Banner


Voices of the City: Okuhle Magcaba




Voices of the City is a new, weekly feature that spotlights the everyday lives of our citizens, living and working in the city. By asking the same five questions to all our interviewees, we discover not only how our experiences of differ, but also what we share. It is a daunting task to try and capture the diverse experiences of our city’s inhabitants, but we feel that it is a worthy, and necessary, endeavor, in order to better understand the present and future of our city. This week we hear from Okuhle Mgcaba, who is a young creative who currently resides in Johannesburg. He writes for the eNca online platform and has an avid interest in art and is a really talented photographer. He describe his art as being “a rendition of realities that exist and are explored through [his] eyes for a broader audience to see. [His] art is about society and expression, looking at the small and realizing how important they are as part of [the larger whole]. [His] art [aims]to create new visions of the truth about emotion, seeing and feeling. He is certainly a young man to watch out for in the future with regards to discourse on the defining of African identity and beauty.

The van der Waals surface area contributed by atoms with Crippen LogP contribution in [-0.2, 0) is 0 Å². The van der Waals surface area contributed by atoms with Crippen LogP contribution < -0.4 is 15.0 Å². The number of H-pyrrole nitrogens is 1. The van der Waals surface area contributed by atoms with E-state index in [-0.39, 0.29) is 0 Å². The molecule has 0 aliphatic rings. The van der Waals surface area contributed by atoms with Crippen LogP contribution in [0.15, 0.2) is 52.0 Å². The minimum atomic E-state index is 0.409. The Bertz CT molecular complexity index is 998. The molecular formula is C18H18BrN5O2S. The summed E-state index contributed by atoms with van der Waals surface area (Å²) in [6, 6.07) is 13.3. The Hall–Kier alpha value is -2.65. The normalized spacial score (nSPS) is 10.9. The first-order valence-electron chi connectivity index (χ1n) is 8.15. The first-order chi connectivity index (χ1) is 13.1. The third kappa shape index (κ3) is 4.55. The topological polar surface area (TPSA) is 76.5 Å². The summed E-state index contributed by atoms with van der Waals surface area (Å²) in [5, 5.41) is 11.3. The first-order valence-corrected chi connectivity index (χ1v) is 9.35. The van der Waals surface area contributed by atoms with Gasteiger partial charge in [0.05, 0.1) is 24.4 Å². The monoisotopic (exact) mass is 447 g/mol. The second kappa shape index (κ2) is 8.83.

Source: Faith in a Jar Photography

Source: Faith in a Jar Photography

 

Question: What about Cape Town inspires you the most?

 

The city itself is an inspiration. Coming from the hustle and bustle of Johannesburg, I find Cape Town calming and relaxed allowing ambition and action to grow as one. I mostly like the feel of the space.

 

Q: Do you have a secret space or place that you enjoy in the city?

 

Not yet, I live to explore places and grow into a place.

 

Q: What was the last exciting event you attended in the city?

 

Rocking the Daisies… but that’s not it. I haven’t been to an event in Cape Town.

 

Q: What frustrates you about the city?

 

The apparent separation in race and class, It’s in your face and is not being addressed.

 

Q: You can have dinner with one person living or dead. Who is it and why?

 

Kahlil Gibran or Paulo Coelho